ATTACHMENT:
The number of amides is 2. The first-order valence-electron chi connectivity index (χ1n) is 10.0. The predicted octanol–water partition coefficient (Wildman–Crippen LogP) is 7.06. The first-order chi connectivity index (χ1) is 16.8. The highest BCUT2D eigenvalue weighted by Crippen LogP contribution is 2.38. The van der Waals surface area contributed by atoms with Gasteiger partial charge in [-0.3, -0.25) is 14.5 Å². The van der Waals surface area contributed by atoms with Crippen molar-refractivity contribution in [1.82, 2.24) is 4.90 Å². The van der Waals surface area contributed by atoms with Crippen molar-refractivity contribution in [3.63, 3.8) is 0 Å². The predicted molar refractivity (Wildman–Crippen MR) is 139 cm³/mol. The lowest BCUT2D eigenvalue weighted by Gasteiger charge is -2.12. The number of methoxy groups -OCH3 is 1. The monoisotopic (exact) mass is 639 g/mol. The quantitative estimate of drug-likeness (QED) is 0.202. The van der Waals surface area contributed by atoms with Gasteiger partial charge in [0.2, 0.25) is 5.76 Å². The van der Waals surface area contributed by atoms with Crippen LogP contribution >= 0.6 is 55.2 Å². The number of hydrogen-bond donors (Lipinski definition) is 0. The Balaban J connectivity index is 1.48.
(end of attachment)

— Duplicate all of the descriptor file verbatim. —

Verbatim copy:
The number of amides is 2. The first-order valence-electron chi connectivity index (χ1n) is 10.0. The predicted octanol–water partition coefficient (Wildman–Crippen LogP) is 7.06. The first-order chi connectivity index (χ1) is 16.8. The highest BCUT2D eigenvalue weighted by Crippen LogP contribution is 2.38. The van der Waals surface area contributed by atoms with Gasteiger partial charge in [-0.3, -0.25) is 14.5 Å². The van der Waals surface area contributed by atoms with Crippen molar-refractivity contribution in [1.82, 2.24) is 4.90 Å². The van der Waals surface area contributed by atoms with Crippen molar-refractivity contribution in [3.63, 3.8) is 0 Å². The predicted molar refractivity (Wildman–Crippen MR) is 139 cm³/mol. The lowest BCUT2D eigenvalue weighted by Gasteiger charge is -2.12. The number of methoxy groups -OCH3 is 1. The monoisotopic (exact) mass is 639 g/mol. The quantitative estimate of drug-likeness (QED) is 0.202. The van der Waals surface area contributed by atoms with Gasteiger partial charge in [0.2, 0.25) is 5.76 Å². The van der Waals surface area contributed by atoms with Crippen LogP contribution >= 0.6 is 55.2 Å². The number of hydrogen-bond donors (Lipinski definition) is 0. The Balaban J connectivity index is 1.48.